Assume $\vec{x}$ and $\vec{y}$ are vectors. We can obtain the projection of vector $\vec{x}$ onto $\vec{y}$ by using the following formula:

$proj_{\vec{x}->\vec{y}} = \frac{\vec{x}\cdot \vec{y}}{\vec{y} \cdot \vec{y}}\vec{y}$

And the rejection of vector $\vec{x}$ onto $\vec{y}$ is

$rejection_{\vec{x}->\vec{y}} = \vec{x} - proj_{\vec{x}->\vec{y}} = \vec{x} - \frac{\vec{x}\cdot \vec{y}}{\vec{y} \cdot \vec{y}}\vec{y}$

Is there a matrix generalization of vector rejection? To say it in more detail:

Assume that $\vec{x}$ is a vector and that the matrix $Y$ represents multiple vectors $\vec{y}_i$. Is there an easy way to calculate the vector rejection of $\vec{x}$ from each vector in $Y$ such that the resulting $\vec{x}$ vector is orthogonal to all vectors $\vec{y}$ in $Y$?

Assume that the matrix $X$ represents multiple vectors $\vec{x}_i$ and that the matrix $Y$ represents multiple vectors $\vec{y}_i$. Is there an easy way to calculate the vector rejection of each vector $\vec{x}_i$ from each vector $\vec{y}_i$ such that each vector $\vec{x}_i$ in $X$ is orthogonal to each vector $\vec{y}_i$ in $Y$?

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    $\begingroup$ A projection can be represented with a matrix $\bf P$, the rejection is then done by the matrix $({\bf I-P})$ where $\bf I$ is the unit matrix which leaves vectors alone when you multiply with it. $\endgroup$ – mathreadler May 23 '17 at 13:49
  • $\begingroup$ @mathreadler Ok, so how do I find $P$? $\endgroup$ – Paul Terwilliger May 23 '17 at 13:59

If the matrix $P$ represents orthogonal projection onto $U=\operatorname{span}\{u_1,\dots,u_k\}$, then $P_\perp=I-P$ represents represents orthogonal rejection, which is the same as orthogonal projection onto $V^\perp$. We have $PP_\perp v=P(I-P)v=Pv-P^2v=Pv-Pv=0$, so $P_\perp v$ is orthogonal to $U$, and obviously $v=Pv+P_\perp v$.

There are several ways to construct an orthogonal projection matrix $P$, depending on what you’re starting with. If $u_1,\dots,u_k$ form an orthogonal basis for $U$, then you can simply add up the $k$ individual projection matrices. If they’re not orthogonal but are linearly independent, you can use the formula $P=U(U^TU)^{-1}U^T$, where (with a bit of abuse of notation) $U$ is the matrix with the $u_j$ as its columns. Otherwise, you’ll have to use your favorite method of constructing a basis for the space $U$ and then apply one of the above methods. Depending on what you have, it might be less work in the general case to compute a basis for $U^\perp$, which is the null space of the matrix $U$, and use that basis to construct $P_\perp$ directly. You can, of course, use the construction given by mathreadler in his answer, but that requires having bases for both $U$ and $U^\perp$, so these other methods are usually less work.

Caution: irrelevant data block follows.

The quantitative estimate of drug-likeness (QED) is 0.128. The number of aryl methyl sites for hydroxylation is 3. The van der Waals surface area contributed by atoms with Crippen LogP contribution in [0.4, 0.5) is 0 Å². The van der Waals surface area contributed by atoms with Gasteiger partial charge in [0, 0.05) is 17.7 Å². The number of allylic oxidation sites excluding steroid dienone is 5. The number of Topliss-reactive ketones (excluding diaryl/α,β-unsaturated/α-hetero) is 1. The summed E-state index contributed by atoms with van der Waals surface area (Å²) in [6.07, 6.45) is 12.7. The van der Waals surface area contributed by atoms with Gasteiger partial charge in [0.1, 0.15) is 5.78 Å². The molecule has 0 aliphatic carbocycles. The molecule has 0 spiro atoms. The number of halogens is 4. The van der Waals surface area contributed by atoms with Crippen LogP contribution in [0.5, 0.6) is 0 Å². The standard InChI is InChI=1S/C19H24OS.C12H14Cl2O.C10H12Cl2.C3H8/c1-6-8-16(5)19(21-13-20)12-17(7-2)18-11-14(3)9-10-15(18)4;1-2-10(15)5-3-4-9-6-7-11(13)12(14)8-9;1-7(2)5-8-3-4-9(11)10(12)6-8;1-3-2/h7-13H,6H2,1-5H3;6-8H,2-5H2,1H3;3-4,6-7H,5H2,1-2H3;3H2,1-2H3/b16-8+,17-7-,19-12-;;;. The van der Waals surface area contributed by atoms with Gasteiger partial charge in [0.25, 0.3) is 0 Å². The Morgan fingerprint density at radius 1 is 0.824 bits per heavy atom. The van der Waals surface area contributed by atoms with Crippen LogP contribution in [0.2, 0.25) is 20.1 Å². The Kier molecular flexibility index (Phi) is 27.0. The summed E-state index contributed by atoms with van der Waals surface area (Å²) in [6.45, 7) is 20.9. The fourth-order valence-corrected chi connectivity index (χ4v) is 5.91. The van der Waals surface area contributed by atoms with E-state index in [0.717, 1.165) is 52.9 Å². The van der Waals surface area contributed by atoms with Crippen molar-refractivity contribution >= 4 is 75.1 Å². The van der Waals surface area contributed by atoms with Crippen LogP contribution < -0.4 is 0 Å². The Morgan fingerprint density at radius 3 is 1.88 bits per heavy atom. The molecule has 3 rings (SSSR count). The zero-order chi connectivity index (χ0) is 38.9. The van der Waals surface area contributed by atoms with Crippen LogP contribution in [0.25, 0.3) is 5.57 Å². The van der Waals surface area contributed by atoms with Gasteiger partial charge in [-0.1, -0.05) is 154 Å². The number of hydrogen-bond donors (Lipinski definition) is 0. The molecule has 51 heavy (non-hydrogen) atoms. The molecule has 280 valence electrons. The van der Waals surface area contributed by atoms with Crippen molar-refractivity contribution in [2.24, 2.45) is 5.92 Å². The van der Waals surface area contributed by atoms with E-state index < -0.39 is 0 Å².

As for your last question, if you have any linear transformation matrix at all, you can always “bulk process” a set of vectors by packing them into the columns of a matrix and multiplying that by your transformation matrix. Each column of the product is the product of the left-hand matrix with the corresponding column of the matrix on the right. That’s just a basic property of matrix multiplication.


You can build a projection matrix like this:

$${\bf P} = {\bf SDS}^{-1}$$

where $\bf D$ is the diagonal matrix : 1 for the basis vectors to project onto and 0 for the ones to reject.

For example: the projection onto the vector [1,-1] can be done by:

$${\bf S}= \left[\begin{array}{cc}1&1\\-1&1\end{array}\right], {\bf D} = \left[\begin{array}{cc}1&0\\0&0\end{array}\right]$$

As you can see the 1 is the first spot of $\bf D$ just as $[1,-1]^T$ in $\bf S$.

Now $$\bf P= \left[\begin{array}{cc}\color{red}{1}&\color{blue}{1}\\\color{red}{-1}&\color{blue}{1}\end{array}\right]\left[\begin{array}{cc}\color{red}{1}&0\\0&\color{blue}0\end{array}\right] \left[\begin{array}{cc}1&1\\-1&1\end{array}\right]^{-1} = \left[\begin{array}{cc}0.5&-0.5\\-0.5&0.5\end{array}\right]$$

And consequently the rejection matrix $$\bf R = I-P =\left[\begin{array}{cc}1&0\\0&1\end{array}\right]- \left[\begin{array}{cc}0.5&-0.5\\-0.5&0.5\end{array}\right] = \left[\begin{array}{cc}0.5&0.5\\0.5&0.5\end{array}\right]$$

The leftmost column in $\bf S$ is the vector we want to project on, this is encoded by the 1 in the upper left corner of $\bf D$. If it instead was the right column vector we wanted to project on then $\bf D = \left[\begin{array}{cc}0&0\\0&1\end{array}\right]$

  • $\begingroup$ I think I almost have it... how did you create the $S$ matrix? $\endgroup$ – Paul Terwilliger May 23 '17 at 15:05
  • $\begingroup$ @PaulTerwilliger: I updated to clarify the relation between the columns in $\bf S$ and where 0s and 1s are in $\bf D$. $\endgroup$ – mathreadler May 23 '17 at 16:36
  • $\begingroup$ Now there is very uhm... colorful matching between diagonal elements and vectors in $\bf S$. $\endgroup$ – mathreadler May 23 '17 at 21:14

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